Male domestic violence survivor on battle to get help and harassment he faces two years on

WARNING: This article discusses mental and physical abuse.

A male domestic violence survivor shares his harrowing experience and what it’s like trying to get support in Aotearoa and the issues he still faces. Katie Harris reports.

Late one night two years ago, Tim* says he awoke to the weight of his former partner on top of him, squeezing at his neck.

This wasn’t the first time he claimed to have been battered by Jase*, and despite breaking up in 2020, Tim said he’s still dealing with unwanted online contact, harassment and alleged property destruction.

“I was constantly looking over my shoulder, and living on edge, I’d be shopping and I’d be trying to look around corners before I walked around them just in case I bump into him. Like, it was just insane.”

There were red flags at the start, nothing too serious, but he noticed them and said back then he just didn’t care.

Around 18 months into their relationship instances of what he describes as physical abuse began.

“I regularly had a black eye, I was beaten up, quite regularly.”

The Herald has viewed multiple images provided by the man showing bruising on his body and face, which he claimed was a result of the abuse.

It was always sparked by something Tim had done wrong, he alleged, like having a shower without him or not cooking him dinner, that would blow up into alleged physical abuse.

When he didn’t make Jase coffee one morning, Tim claimed his ex killed his cat.

Domestic violence against women is widely reported, and current statistics estimate around one in three New Zealand women experience physical and/or sexual intimate partner violence in their lifetime.

However, data on male victims is much more sparse.

University of Canterbury senior lecturer Jacinta Cording said official New Zealand statistics show just 10 per cent of victims are male, however, she claims if the measurement wasn’t biased and removed barriers for men, it becomes a lot closer to 50/50.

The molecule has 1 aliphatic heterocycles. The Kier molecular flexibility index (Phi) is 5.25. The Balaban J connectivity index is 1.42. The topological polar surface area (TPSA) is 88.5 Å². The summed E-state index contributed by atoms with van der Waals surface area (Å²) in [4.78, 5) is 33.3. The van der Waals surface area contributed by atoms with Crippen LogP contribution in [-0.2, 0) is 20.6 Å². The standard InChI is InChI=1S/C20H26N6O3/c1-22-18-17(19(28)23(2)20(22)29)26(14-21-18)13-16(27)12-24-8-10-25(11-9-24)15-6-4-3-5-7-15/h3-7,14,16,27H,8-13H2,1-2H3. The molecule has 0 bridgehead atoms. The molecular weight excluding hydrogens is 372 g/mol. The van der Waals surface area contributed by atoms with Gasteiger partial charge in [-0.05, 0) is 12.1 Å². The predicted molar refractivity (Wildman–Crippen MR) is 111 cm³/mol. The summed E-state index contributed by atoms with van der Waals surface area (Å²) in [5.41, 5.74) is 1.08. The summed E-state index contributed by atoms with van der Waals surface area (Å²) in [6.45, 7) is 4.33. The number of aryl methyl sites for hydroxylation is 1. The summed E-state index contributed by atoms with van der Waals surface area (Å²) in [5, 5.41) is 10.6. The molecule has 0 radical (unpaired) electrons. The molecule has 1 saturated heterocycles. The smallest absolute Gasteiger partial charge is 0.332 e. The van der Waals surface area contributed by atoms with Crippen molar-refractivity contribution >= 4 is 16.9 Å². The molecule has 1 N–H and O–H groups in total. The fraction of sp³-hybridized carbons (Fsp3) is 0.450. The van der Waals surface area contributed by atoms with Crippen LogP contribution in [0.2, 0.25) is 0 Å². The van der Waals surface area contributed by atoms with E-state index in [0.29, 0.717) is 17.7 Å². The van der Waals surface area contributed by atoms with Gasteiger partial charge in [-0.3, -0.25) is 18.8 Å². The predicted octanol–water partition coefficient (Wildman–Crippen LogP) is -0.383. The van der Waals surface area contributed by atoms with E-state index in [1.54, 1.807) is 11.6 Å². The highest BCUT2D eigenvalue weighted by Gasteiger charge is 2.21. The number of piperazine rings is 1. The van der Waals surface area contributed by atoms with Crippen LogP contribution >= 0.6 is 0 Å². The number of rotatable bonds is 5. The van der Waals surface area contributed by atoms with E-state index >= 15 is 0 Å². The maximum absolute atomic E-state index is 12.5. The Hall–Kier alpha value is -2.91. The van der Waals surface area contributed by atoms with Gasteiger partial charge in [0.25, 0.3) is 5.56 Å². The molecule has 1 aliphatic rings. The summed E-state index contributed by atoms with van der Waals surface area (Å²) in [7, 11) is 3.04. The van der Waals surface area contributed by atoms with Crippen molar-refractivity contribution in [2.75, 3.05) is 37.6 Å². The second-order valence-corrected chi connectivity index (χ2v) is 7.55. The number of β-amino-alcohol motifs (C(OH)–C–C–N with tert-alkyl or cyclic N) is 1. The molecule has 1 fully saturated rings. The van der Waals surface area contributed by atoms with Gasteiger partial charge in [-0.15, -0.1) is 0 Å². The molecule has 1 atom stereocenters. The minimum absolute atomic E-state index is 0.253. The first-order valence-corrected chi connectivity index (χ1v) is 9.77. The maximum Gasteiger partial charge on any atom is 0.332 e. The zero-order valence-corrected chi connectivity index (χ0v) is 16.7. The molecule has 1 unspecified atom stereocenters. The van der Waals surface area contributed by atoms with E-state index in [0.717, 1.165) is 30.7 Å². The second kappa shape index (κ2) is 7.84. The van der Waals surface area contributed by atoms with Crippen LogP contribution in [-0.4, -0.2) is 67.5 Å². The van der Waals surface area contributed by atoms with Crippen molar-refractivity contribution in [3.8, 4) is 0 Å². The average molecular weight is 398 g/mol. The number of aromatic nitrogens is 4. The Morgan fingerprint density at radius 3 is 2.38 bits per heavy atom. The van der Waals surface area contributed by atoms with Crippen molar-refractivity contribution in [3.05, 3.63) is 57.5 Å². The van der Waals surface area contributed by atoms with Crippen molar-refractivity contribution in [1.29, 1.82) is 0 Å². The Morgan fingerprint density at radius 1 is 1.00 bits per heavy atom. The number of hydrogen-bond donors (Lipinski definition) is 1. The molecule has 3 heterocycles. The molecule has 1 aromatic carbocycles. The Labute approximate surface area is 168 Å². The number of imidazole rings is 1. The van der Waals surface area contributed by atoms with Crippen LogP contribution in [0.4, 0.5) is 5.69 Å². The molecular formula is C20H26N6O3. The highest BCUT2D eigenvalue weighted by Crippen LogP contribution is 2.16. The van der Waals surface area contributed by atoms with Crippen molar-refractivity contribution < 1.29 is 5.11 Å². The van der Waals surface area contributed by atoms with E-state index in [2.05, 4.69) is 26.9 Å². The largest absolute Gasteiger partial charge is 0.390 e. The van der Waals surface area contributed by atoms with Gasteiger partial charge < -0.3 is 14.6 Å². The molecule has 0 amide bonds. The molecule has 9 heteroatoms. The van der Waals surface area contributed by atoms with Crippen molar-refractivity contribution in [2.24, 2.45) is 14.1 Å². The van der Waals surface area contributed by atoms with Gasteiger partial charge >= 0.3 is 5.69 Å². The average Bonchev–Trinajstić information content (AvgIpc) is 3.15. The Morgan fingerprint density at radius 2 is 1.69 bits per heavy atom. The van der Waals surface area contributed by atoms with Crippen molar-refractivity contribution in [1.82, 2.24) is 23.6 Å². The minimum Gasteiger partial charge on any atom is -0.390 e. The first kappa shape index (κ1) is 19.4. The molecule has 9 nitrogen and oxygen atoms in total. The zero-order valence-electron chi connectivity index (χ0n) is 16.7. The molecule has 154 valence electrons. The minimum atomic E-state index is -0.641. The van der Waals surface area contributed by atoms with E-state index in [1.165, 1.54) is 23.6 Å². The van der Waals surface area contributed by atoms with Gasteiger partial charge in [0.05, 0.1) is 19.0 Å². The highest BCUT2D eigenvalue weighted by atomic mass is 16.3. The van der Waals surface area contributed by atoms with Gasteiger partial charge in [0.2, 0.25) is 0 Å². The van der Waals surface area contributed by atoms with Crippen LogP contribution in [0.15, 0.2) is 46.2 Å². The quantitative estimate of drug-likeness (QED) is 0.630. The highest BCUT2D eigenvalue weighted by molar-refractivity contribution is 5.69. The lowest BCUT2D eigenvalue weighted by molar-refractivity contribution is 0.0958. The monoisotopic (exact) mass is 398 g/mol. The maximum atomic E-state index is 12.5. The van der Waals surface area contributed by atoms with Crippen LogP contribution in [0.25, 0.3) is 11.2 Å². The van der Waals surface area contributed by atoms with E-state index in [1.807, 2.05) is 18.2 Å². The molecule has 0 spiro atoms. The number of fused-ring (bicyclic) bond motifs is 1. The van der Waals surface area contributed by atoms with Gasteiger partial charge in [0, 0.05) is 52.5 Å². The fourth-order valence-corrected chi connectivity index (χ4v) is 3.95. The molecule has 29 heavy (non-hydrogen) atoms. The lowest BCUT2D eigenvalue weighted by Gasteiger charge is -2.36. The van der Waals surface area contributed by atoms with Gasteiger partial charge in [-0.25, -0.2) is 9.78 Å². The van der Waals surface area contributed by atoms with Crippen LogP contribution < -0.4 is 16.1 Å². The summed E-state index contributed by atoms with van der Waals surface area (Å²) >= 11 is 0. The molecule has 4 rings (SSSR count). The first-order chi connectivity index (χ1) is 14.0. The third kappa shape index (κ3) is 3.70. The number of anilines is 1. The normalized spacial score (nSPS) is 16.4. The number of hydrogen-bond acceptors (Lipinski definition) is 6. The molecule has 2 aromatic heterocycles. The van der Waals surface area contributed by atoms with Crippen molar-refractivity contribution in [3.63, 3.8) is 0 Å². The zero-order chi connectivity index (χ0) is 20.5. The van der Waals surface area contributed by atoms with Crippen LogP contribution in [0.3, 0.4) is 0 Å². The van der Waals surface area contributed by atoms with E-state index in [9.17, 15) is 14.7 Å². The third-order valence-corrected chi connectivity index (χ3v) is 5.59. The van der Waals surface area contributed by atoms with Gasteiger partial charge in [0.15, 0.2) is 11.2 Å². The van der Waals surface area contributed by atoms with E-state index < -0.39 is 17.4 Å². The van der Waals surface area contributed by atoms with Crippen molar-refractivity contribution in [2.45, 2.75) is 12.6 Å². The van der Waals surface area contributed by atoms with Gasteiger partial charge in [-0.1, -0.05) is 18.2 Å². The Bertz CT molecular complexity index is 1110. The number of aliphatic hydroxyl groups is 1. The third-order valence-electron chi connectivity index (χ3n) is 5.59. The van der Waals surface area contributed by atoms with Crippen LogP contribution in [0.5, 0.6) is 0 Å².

“If you look at the Christchurch longitudinal study, the Christchurch Health and Development study, where they show equal, if not perhaps slightly higher male victimisation amongst their cohort.”

As Tim’s relationship progressed, he got worn down, he started to think he really did deserve what was happening.

To family and friends, he tried to explain away the bruises, claiming they were from an accident. Slowly Tim began withdrawing from everyday life.

At one point, the now 27-year-old said the only places he could go were his garden, Mitre 10 and The Warehouse for gardening supplies.

“That was sort of all I was allowed to do, other than work.

“He was trying to convince me that the only person I could rely on, and the only person I could trust, was him. But in the f***ed up place I was in at the time I believed him.”

For years this continued. Tim’s self-worth was completely extinguished, replaced by the fear of violence and emotional abuse.

Then, almost overnight, he said something changed.

He committed to getting stronger, starting his old hobbies again and spending less time with Jase.

Finally, just before the first lockdown in 2020, he ended the relationship.
But two years on both Tim and his new partner claim they are still facing harassment – and it hasn’t been taken seriously.

“I don’t feel safe, I’ve considered selling the house and moving so he doesn’t know where we are. One of the thoughts I’ve had is what if someone’s house sitting or feeding the cats while we’re away and he comes in and attacks them.”

The Herald has viewed aggressive messages sent to his current partner which appear to be from the man, some implying he knew where the pair were, another claiming the ex had legally changed his last name so it was the same as Tim’s.

“One of them was like, I want to rip you open and sh** on your carcass, and there’s one about dying from cancer, it was just like horrible and it kind of went on for months,” his partner said.

Both Tim and his partner told the Herald things escalated last October after they arrived home and discovered Tim’s whole flower garden, backyard and heat pump unit had been ripped out.

While the man wasn’t charged the pair said a neighbour’s camera captured part of a vehicle around the time which was the same as his, and he’d allegedly posted on social media showing followers he was in the area.

Throughout this whole period, the young men said they have had to fight to be listened to by authorities.

“I had to stand in the rain for nearly an hour banging on windows and doors of the local police station for them to eventually let me in and thankfully I got hold of the family violence unit.”

During one conversation with police, Tim claimed he was told they couldn’t help him unless Jase physically turned up at his house.

“I was like, excuse me, this man’s [sick], he’s mentally unhinged, he has access to firearms and you want me to wait until I see him. The next time I see him I might have a bullet in my head.”

The process of getting the right support was “horrendous”, according to Tim, who said it felt like no one was listening.

His partner said some of the police call centre workers they liaised with took their case “as a joke”, despite their claim that the man had access to firearms.